It’s called sticker shock. And Cindy Vinson and Tom Waschura, residents of northern California’s Bay Area, have a bad case of it.
The San Jose Mercury News writes that Vinson and Waschura “are big believers in the Affordable Care Act. They vote independent and are proud to say they helped elect and re-elect President Barack Obama.”
Yet, like many other Bay Area residents who pay for their own medical insurance, they were floored last week when they opened their bills: Their policies were being replaced with pricier plans that conform to all the requirements of the new health care law.
Vinson, of San Jose, will pay $1,800 more a year for an individual policy, while Waschura, of Portola Valley, will cough up almost $10,000 more for insurance for his family of four.
“I was laughing at Boehner,” Waschura told reporters, “until the mail came today.” He went on to elaborate:
I really don’t like the Republican tactics, but at least now I can understand why they are so pissed about this. When you take $10,000 out of my family’s pocket each year, that’s otherwise disposable income or retirement savings that will not be going into our local economy.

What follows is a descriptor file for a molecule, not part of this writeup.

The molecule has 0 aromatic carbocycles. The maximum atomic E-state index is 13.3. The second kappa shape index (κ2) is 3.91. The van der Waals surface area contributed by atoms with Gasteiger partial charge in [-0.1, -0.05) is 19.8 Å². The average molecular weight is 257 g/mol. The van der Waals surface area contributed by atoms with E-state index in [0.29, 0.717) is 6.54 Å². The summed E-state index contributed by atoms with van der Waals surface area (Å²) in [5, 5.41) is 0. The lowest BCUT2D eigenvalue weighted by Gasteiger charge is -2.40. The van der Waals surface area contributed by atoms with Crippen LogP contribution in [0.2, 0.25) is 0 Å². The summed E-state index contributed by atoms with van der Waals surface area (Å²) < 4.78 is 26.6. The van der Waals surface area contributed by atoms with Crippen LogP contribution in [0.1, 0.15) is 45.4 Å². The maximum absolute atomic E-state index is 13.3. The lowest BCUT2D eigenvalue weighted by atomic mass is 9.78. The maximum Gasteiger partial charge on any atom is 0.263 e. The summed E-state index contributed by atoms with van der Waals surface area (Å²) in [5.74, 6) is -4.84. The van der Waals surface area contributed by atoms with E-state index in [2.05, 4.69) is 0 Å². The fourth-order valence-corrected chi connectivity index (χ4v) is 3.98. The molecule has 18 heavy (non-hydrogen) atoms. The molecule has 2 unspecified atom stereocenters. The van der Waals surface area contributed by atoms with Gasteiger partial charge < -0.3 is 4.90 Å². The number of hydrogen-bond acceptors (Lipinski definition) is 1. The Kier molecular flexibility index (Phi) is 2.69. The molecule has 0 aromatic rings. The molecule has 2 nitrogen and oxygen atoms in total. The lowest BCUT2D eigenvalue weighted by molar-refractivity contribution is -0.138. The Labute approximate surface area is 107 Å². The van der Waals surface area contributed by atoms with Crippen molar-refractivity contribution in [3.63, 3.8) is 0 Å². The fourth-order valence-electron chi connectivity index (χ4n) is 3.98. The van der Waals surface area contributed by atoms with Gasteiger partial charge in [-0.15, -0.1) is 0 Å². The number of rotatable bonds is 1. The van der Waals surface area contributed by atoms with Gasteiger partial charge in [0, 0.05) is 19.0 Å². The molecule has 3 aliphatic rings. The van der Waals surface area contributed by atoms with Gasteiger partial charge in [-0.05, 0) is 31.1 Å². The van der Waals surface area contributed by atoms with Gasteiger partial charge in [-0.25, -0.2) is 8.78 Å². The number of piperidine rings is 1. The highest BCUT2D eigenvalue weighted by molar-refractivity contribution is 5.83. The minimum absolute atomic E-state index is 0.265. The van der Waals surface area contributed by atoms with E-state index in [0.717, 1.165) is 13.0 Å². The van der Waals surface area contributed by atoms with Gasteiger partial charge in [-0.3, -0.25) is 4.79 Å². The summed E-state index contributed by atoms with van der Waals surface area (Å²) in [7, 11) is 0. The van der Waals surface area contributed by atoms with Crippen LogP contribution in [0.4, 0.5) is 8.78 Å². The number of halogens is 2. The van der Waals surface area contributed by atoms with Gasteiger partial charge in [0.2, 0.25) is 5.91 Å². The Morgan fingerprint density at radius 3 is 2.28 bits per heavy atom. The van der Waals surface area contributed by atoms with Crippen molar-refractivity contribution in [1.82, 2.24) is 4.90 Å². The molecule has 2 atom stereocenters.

Apparently, Waschura hadn’t paid as much attention to Barack Obama’s fairness doctrine as he may of thought. If he had, he might have been aware of the president’s belief in “income that wealthy people don’t need” — monies that the government can rightly confiscate and redistribute to the less fortunate among us. And Waschura, whose adjusted gross income is greater than four times the federal poverty level, certainly meets Obama’s definition of wealthy.
Ditto for Vinson, who concluded:
Of course, I want people to have health care. I just didn’t realize I would be the one who was going to pay for it personally.